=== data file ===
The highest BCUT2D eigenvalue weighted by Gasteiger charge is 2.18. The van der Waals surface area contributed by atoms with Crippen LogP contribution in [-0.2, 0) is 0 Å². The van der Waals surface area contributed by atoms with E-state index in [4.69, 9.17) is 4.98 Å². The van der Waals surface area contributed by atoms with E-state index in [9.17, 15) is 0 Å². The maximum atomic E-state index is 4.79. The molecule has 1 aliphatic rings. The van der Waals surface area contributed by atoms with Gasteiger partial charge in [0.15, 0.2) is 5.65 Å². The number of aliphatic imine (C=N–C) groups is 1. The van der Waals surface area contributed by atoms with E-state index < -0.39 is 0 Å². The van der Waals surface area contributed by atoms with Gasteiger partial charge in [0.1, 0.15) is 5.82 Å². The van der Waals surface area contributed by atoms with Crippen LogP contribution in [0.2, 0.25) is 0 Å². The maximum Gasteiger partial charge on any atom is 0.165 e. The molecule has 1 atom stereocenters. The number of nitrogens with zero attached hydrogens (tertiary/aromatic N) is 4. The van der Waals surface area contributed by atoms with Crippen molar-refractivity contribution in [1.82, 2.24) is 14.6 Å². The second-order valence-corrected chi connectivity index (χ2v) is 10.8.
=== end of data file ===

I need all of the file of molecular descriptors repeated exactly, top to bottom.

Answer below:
The highest BCUT2D eigenvalue weighted by Gasteiger charge is 2.18. The van der Waals surface area contributed by atoms with Crippen LogP contribution in [-0.2, 0) is 0 Å². The van der Waals surface area contributed by atoms with E-state index in [4.69, 9.17) is 4.98 Å². The van der Waals surface area contributed by atoms with E-state index in [9.17, 15) is 0 Å². The maximum atomic E-state index is 4.79. The molecule has 1 aliphatic rings. The van der Waals surface area contributed by atoms with Gasteiger partial charge in [0.15, 0.2) is 5.65 Å². The number of aliphatic imine (C=N–C) groups is 1. The van der Waals surface area contributed by atoms with E-state index < -0.39 is 0 Å². The van der Waals surface area contributed by atoms with Gasteiger partial charge in [0.1, 0.15) is 5.82 Å². The van der Waals surface area contributed by atoms with Crippen LogP contribution in [0.2, 0.25) is 0 Å². The maximum Gasteiger partial charge on any atom is 0.165 e. The molecule has 1 atom stereocenters. The number of nitrogens with zero attached hydrogens (tertiary/aromatic N) is 4. The van der Waals surface area contributed by atoms with Crippen molar-refractivity contribution in [1.82, 2.24) is 14.6 Å². The second-order valence-corrected chi connectivity index (χ2v) is 10.8.